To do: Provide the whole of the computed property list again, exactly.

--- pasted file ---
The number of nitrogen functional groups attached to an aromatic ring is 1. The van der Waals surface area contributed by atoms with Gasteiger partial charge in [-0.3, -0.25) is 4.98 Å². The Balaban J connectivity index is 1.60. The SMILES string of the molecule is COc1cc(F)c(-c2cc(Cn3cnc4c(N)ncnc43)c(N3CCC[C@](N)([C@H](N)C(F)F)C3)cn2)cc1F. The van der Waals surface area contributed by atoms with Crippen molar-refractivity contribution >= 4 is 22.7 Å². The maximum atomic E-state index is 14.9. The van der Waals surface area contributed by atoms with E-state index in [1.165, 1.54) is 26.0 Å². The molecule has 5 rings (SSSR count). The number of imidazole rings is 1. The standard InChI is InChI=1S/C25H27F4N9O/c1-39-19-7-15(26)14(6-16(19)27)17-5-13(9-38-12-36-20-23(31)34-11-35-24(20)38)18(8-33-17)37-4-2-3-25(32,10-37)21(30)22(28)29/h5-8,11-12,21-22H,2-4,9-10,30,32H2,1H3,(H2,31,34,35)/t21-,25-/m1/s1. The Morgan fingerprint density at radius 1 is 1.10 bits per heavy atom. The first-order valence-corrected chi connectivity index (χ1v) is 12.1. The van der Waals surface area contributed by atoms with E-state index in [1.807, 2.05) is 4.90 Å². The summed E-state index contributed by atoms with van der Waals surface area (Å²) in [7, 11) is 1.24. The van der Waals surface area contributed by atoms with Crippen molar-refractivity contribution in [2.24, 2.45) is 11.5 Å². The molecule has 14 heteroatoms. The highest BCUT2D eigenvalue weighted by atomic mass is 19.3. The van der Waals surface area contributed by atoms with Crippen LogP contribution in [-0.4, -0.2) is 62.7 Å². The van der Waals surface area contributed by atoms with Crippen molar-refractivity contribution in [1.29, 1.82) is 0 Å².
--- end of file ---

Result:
The number of nitrogen functional groups attached to an aromatic ring is 1. The van der Waals surface area contributed by atoms with Gasteiger partial charge in [-0.3, -0.25) is 4.98 Å². The Balaban J connectivity index is 1.60. The SMILES string of the molecule is COc1cc(F)c(-c2cc(Cn3cnc4c(N)ncnc43)c(N3CCC[C@](N)([C@H](N)C(F)F)C3)cn2)cc1F. The van der Waals surface area contributed by atoms with Crippen molar-refractivity contribution >= 4 is 22.7 Å². The maximum atomic E-state index is 14.9. The van der Waals surface area contributed by atoms with E-state index in [1.165, 1.54) is 26.0 Å². The molecule has 5 rings (SSSR count). The number of imidazole rings is 1. The standard InChI is InChI=1S/C25H27F4N9O/c1-39-19-7-15(26)14(6-16(19)27)17-5-13(9-38-12-36-20-23(31)34-11-35-24(20)38)18(8-33-17)37-4-2-3-25(32,10-37)21(30)22(28)29/h5-8,11-12,21-22H,2-4,9-10,30,32H2,1H3,(H2,31,34,35)/t21-,25-/m1/s1. The Morgan fingerprint density at radius 1 is 1.10 bits per heavy atom. The first-order valence-corrected chi connectivity index (χ1v) is 12.1. The van der Waals surface area contributed by atoms with E-state index in [1.807, 2.05) is 4.90 Å². The summed E-state index contributed by atoms with van der Waals surface area (Å²) in [7, 11) is 1.24. The van der Waals surface area contributed by atoms with Crippen molar-refractivity contribution in [2.24, 2.45) is 11.5 Å². The molecule has 14 heteroatoms. The highest BCUT2D eigenvalue weighted by atomic mass is 19.3. The van der Waals surface area contributed by atoms with Crippen LogP contribution in [-0.4, -0.2) is 62.7 Å². The van der Waals surface area contributed by atoms with Crippen molar-refractivity contribution in [1.29, 1.82) is 0 Å².